Kunst & Architectuur
Landscape Architecture Magazine

Landscape Architecture Magazine December 2018

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United States
American Society of Landscape Architects
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12 Edities

in deze editie

1 min.
old pratt street got a new lease on history

The “Fifth Avenue of Hartford” is back to its original glory. The storied lane of Connecticut merchants and bankers recently got a visionary makeover that’s as authentic as the dirt of John Pratt’s farmland that was purchased to build this business district in 1814. The draught horses and wagons are gone, but Pratt Street and its sidewalks are still paved with authentic clay brick. Pine Hall Brick English Edge Full Range Heavy Duty pavers, to be exact. We engineer them to accommodate everything from tractor-trailers to bicycle messengers—as well as walkers, joggers and moms with strollers—while maintaining the authenticity of historic Hartford for generations to come. Read more project details at: PineHallBrick.com/LAM World’s largest supplier of clay pavers.…

1 min.

HANIYA RAE (“Practice Makes Permeable,” page 56) is a Brooklyn-based journalist who covers design and technology. Her Twitter handle is @haniyarae. “Tessellations, or the tiling of a shape across a plane, certainly have a long history in architecture, but I didn’t realize new shapes that can tile are still being discovered and applied to architectural projects today.” MELISSA S. RAGAIN (“Well Grounded,” page 146) is an associate professor at Montana State University. Her e-mail is melissa.ragain@montana.edu. “I was struck by Mark Cheetham’s careful consideration of contemporary Native American landscapes and hope that there will be more academic scholarship that addresses native artists’ consideration of land use, water protection, and resource management in the future.“ MAGGIE ZACKOWITZ (“The Specialists,” page 134) is the managing editor of LAM. You can find her on Instagram @maggie_asla. “I was…

3 min.
first amendment first

The National Park Service in mid-October ended a public comment period for a slate of changes it has proposed to the Code of Federal Regulations that would make protests harder to stage around the National Mall and White House in Washington, D.C. The park service stated the rule changes are meant to provide “clarity” to people applying for demonstration permits while protecting “iconic landmarks, views, and grounds” for the enjoyment of visitors from around the world. The American Civil Liberties Union, which for decades has defended the openness of these First Amendment spaces, says a number of the rule changes are unconstitutional. Without any real reasons given, the proposed rules would close 80 percent of the sidewalk on the north side of the White House along Pennsylvania Avenue to demonstrators and…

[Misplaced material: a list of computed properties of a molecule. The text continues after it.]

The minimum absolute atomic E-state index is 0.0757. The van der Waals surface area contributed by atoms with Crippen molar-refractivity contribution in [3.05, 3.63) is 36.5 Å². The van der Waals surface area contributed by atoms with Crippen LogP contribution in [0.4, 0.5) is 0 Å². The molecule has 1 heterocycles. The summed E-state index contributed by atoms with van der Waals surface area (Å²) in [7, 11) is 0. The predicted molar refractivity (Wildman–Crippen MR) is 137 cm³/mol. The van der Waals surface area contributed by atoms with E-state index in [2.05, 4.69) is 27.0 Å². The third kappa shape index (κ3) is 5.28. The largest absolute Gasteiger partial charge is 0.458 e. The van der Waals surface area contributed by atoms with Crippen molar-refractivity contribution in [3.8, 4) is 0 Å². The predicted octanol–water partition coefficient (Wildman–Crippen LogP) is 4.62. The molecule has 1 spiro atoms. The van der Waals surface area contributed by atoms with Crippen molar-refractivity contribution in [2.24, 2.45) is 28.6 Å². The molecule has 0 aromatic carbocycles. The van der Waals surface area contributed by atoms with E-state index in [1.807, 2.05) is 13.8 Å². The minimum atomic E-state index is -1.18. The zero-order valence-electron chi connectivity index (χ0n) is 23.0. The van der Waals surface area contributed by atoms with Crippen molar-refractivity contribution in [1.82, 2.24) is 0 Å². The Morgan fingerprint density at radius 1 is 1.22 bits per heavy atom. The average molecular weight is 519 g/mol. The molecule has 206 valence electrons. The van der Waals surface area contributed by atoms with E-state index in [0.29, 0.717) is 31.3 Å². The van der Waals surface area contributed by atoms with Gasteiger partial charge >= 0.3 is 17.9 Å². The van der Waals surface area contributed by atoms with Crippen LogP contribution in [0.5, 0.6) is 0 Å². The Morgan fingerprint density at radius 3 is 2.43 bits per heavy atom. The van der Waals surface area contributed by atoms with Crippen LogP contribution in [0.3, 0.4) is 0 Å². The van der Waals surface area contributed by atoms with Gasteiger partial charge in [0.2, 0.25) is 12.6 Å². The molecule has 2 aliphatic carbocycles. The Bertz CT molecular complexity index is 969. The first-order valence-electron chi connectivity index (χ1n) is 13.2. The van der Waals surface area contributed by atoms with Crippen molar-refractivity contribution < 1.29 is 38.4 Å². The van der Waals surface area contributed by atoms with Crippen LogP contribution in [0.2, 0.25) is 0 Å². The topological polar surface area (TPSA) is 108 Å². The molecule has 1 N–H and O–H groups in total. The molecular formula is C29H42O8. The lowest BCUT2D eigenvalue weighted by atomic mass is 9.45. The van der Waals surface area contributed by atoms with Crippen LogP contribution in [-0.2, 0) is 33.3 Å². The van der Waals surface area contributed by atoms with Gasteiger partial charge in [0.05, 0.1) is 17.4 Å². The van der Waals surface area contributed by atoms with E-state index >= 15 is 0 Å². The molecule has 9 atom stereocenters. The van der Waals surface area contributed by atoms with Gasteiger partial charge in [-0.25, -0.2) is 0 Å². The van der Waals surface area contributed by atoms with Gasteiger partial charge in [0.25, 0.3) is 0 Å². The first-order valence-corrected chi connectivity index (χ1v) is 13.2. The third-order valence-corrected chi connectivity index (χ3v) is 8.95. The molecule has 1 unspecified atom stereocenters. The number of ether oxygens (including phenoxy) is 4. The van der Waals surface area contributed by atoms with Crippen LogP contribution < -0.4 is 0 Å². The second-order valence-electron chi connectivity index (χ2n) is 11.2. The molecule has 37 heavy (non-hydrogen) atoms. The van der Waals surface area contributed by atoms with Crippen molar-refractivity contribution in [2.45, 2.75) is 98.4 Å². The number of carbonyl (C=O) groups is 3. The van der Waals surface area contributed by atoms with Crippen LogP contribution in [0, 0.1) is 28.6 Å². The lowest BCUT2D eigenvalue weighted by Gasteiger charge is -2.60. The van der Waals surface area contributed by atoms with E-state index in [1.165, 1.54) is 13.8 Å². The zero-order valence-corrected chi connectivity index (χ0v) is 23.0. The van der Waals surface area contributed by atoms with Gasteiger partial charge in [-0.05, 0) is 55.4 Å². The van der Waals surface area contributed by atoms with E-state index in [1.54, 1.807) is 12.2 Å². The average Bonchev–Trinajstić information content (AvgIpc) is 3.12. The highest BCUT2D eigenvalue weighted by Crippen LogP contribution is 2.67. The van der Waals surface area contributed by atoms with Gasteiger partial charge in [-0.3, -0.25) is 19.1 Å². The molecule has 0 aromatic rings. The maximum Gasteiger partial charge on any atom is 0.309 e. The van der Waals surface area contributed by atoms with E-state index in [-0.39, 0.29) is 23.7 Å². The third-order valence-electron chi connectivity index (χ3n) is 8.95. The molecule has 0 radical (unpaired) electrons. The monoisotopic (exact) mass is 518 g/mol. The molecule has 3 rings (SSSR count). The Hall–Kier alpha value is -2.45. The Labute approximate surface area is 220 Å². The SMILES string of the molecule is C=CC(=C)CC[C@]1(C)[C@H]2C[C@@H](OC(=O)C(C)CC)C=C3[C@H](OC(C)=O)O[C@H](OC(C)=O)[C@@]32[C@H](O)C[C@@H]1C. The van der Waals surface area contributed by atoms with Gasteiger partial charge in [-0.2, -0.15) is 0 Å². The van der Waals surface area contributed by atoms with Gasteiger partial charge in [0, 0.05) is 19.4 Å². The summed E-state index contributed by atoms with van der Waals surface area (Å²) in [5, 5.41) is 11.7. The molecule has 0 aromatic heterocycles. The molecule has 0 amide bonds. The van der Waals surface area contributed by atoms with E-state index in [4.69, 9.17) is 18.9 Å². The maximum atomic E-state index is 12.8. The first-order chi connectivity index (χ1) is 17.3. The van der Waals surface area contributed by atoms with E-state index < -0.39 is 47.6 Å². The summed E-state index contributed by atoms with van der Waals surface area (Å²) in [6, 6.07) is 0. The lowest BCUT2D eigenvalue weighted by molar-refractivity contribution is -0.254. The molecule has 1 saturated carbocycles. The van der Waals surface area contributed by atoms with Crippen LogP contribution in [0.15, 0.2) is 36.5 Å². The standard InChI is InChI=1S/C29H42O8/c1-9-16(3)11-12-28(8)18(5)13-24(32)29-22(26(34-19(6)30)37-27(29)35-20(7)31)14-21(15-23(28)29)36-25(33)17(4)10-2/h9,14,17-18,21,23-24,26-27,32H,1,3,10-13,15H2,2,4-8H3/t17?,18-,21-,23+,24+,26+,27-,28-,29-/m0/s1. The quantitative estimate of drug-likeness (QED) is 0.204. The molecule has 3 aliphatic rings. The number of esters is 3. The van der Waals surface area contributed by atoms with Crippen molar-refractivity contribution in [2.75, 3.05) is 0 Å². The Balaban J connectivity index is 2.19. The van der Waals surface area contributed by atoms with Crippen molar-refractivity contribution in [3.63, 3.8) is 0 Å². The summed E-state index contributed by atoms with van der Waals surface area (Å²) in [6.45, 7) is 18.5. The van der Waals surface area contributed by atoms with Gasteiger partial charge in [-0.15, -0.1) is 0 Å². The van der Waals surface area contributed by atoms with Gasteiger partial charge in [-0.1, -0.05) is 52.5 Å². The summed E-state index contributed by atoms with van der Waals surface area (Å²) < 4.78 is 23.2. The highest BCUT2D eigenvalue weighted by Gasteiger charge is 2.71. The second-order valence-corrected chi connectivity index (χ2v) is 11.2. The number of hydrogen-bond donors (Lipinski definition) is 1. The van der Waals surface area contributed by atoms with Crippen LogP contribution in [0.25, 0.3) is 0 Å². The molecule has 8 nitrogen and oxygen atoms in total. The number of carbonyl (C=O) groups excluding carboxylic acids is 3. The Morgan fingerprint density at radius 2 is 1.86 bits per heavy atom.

3 min.
entitled to the title

Your editorial “Make Yourself Known” (October, about the failure of media outlets to identify landscape architects) is interesting in light of your magazine’s own policies around calling people landscape architects. It may have been an anomaly, a mistake, or an outdated policy, but in a June 2016 piece about Portland’s Backyard Habitat program, I was quoted and described as a “landscape designer trained at the University of California, Berkeley.” The author told me this was an editorial change demanded by the magazine. While this description is not untrue, it would have been more accurate to call me a landscape architect , which I am and was. At the time I did not reach out because I figured it was stemming from the fact that I was not then a member…

3 min.
el paso precipice

One of El Paso, Texas’s most beloved yet neglected public spaces will soon be renovated to better highlight the geological wonder that’s been hiding there in plain sight for decades. Murchison Rogers Park is a rocky, tongue-shaped overlook off Scenic Drive that follows the contours of the southernmost tip of the Franklin Mountains to an elevation of 4,200 feet. Visitors are treated to a 270-degree view of El Paso, as well as Juárez, across the border in Mexico. “It’s truly an iconic view,” says Isha Rogers, the granddaughter of Samuel Macintosh Murchison, the park’s namesake, and a member of Friends of Murchison Park. The overlook, which is owned and maintained by the city, has remained a fixture of the community, even as it’s fallen into disrepair. “Everybody goes there. Everybody’s got…

3 min.
142 parks with a view

Whichever way you go in Seattle, c hances are you’re heading for the shore: Puget Sound to the west, Lake Washington to the east, Lake Union and its ship canals across the middle, or the Duwamish River cutting up from the south to meet the sound. As a result, many of the city’s streets dead-end at the shore. Hence the creation of the Seattle Department of Transportation’s Shoreline Street Ends Program, an initiative to manage and improve right-of-way termini as waterfront neighborhood pocket parks. “We realized that we had these incredible public access spots,” says Karen Daubert, a cochair of Friends of Street Ends (FSE), the advocacy group that instigated the program more than 20 years ago, “but they were unusable—either they had been taken over by adjacent property owners or…